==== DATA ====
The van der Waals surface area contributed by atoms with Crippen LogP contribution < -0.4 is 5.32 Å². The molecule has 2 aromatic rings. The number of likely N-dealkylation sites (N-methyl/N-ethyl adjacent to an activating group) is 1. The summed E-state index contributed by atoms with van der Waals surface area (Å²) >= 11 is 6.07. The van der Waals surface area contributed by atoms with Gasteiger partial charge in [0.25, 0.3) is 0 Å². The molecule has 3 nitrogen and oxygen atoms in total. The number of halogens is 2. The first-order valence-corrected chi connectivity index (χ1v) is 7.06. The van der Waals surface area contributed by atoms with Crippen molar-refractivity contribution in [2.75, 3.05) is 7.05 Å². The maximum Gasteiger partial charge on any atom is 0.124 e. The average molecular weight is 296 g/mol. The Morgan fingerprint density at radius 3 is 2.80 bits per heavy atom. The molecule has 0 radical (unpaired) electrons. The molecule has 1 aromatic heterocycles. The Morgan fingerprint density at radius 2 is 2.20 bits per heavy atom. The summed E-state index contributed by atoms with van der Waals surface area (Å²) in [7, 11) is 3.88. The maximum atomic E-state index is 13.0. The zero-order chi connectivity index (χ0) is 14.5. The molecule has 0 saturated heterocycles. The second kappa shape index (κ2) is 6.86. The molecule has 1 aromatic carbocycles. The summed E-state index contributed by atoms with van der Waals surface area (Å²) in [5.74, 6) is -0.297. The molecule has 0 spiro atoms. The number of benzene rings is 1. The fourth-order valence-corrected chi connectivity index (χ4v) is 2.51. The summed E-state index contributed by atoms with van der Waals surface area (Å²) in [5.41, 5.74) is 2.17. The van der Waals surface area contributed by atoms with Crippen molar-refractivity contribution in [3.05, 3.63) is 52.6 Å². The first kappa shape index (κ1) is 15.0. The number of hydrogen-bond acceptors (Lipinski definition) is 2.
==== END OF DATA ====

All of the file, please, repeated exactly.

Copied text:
The van der Waals surface area contributed by atoms with Crippen LogP contribution < -0.4 is 5.32 Å². The molecule has 2 aromatic rings. The number of likely N-dealkylation sites (N-methyl/N-ethyl adjacent to an activating group) is 1. The summed E-state index contributed by atoms with van der Waals surface area (Å²) >= 11 is 6.07. The van der Waals surface area contributed by atoms with Gasteiger partial charge in [0.25, 0.3) is 0 Å². The molecule has 3 nitrogen and oxygen atoms in total. The number of halogens is 2. The first-order valence-corrected chi connectivity index (χ1v) is 7.06. The van der Waals surface area contributed by atoms with Crippen molar-refractivity contribution in [2.75, 3.05) is 7.05 Å². The maximum Gasteiger partial charge on any atom is 0.124 e. The average molecular weight is 296 g/mol. The Morgan fingerprint density at radius 3 is 2.80 bits per heavy atom. The molecule has 0 radical (unpaired) electrons. The molecule has 1 aromatic heterocycles. The Morgan fingerprint density at radius 2 is 2.20 bits per heavy atom. The summed E-state index contributed by atoms with van der Waals surface area (Å²) in [7, 11) is 3.88. The maximum atomic E-state index is 13.0. The zero-order chi connectivity index (χ0) is 14.5. The molecule has 0 saturated heterocycles. The second kappa shape index (κ2) is 6.86. The molecule has 1 aromatic carbocycles. The summed E-state index contributed by atoms with van der Waals surface area (Å²) in [5.74, 6) is -0.297. The molecule has 0 spiro atoms. The number of benzene rings is 1. The fourth-order valence-corrected chi connectivity index (χ4v) is 2.51. The summed E-state index contributed by atoms with van der Waals surface area (Å²) in [5.41, 5.74) is 2.17. The van der Waals surface area contributed by atoms with Crippen molar-refractivity contribution in [3.05, 3.63) is 52.6 Å². The first kappa shape index (κ1) is 15.0. The number of hydrogen-bond acceptors (Lipinski definition) is 2.